Those looking for the sweet spot between style and practicality might consider the Sportster 1200 Custom as a one-size-fits-all solution. Weighing fewer than 600 pounds, this powerful Harley is easier to maneuver in traffic and, on the whole, a far more sensible and unintimidating machine than its iron-horse counterparts. You wouldn't cause a stir while popping to the deli for a sandwich on the 1200 Custom, but you could just as easily hold your own at bike meets while chatting with the leather-clad, bearded masses.

Most of us would be lying if we said that image has nothing to do with why we ride, and looking cool has likely been the main focus of Harley's marketing division for decades. However, the rider experience must always top the list of priorities, and this is what you get with the Sportster 1200 Custom. A highway-ready, classically-styled Harley-Davidson that performs well through the twisties, offers all-day riding comfort and doesn't break the bank at around $9,000 for a five-year-old model.

Harley-Davidson Dyna Super Glide

Fans of FX's "Sons of Anarchy" will instantly recognize the Dyna Super Glide, as ridden by the lead cast member Jackson "Jax" Teller. This powerful yet sleek machine appeals to those looking for a sportier ride that retains the Harley-Davidson aesthetic with plenty of muscle, classic lines, and cruising comfort for hours. As one of Harley's bestselling bikes, this 1,585cc monster is surprisingly nimble, which adds to its appeal as riders won't find themselves sitting in traffic for hours waiting for a wide-enough gap to appear.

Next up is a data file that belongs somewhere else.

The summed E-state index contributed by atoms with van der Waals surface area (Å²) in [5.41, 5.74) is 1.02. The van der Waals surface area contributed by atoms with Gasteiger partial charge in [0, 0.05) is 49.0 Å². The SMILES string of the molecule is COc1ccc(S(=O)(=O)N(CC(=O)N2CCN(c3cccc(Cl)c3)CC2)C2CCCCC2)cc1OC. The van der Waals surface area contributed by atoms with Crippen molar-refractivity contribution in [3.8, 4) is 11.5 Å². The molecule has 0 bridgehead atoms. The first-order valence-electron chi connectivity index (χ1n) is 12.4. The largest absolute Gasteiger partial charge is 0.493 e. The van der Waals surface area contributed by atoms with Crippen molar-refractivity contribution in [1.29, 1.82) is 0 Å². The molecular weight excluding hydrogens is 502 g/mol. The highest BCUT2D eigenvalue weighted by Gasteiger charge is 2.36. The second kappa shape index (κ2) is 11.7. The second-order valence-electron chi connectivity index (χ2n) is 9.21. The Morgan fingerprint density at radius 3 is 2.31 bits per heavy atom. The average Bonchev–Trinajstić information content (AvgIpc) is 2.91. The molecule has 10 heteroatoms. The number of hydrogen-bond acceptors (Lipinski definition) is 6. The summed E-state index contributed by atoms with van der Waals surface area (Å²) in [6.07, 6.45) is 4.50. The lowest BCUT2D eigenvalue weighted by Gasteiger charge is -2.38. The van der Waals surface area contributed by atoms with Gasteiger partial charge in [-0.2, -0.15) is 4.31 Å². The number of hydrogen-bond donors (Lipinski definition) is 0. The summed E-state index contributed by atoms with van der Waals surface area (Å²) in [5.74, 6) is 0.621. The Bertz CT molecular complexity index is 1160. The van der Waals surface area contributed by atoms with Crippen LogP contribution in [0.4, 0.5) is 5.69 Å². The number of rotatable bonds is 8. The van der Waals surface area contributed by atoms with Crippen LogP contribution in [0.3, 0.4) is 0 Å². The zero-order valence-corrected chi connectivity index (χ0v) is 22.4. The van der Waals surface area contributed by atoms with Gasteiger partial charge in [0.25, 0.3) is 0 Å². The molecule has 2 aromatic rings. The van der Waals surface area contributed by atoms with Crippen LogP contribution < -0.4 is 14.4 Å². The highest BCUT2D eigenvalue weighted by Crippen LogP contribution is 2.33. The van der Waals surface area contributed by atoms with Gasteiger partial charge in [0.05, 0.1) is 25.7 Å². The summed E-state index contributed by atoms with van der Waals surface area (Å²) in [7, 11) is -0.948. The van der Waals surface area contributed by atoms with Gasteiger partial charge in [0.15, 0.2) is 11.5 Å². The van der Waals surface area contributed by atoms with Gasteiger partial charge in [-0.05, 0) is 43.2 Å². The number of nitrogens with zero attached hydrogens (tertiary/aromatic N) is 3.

Another factor that adds to the popularity of the Dyna Super Glide is that this no-frills machine is eminently customizable, as many Harley-Davidson riders like to put their own personal stamp on their rides. However, despite this popularity, it's not without some issues. These include a short travel rear suspension that can send seismic shockwaves up your spine when it so much as sniffs a pothole and lackluster cornering abilities, partly thanks to a low-hanging muffler. Yet, these minor quirks aside, the Dyna Super Glide is still a great-looking bike that is one of the more practical motorcycles that H-D ever made, and a good-condition Sons of Anarchy-era example can be yours for the bargain price of around $6,000.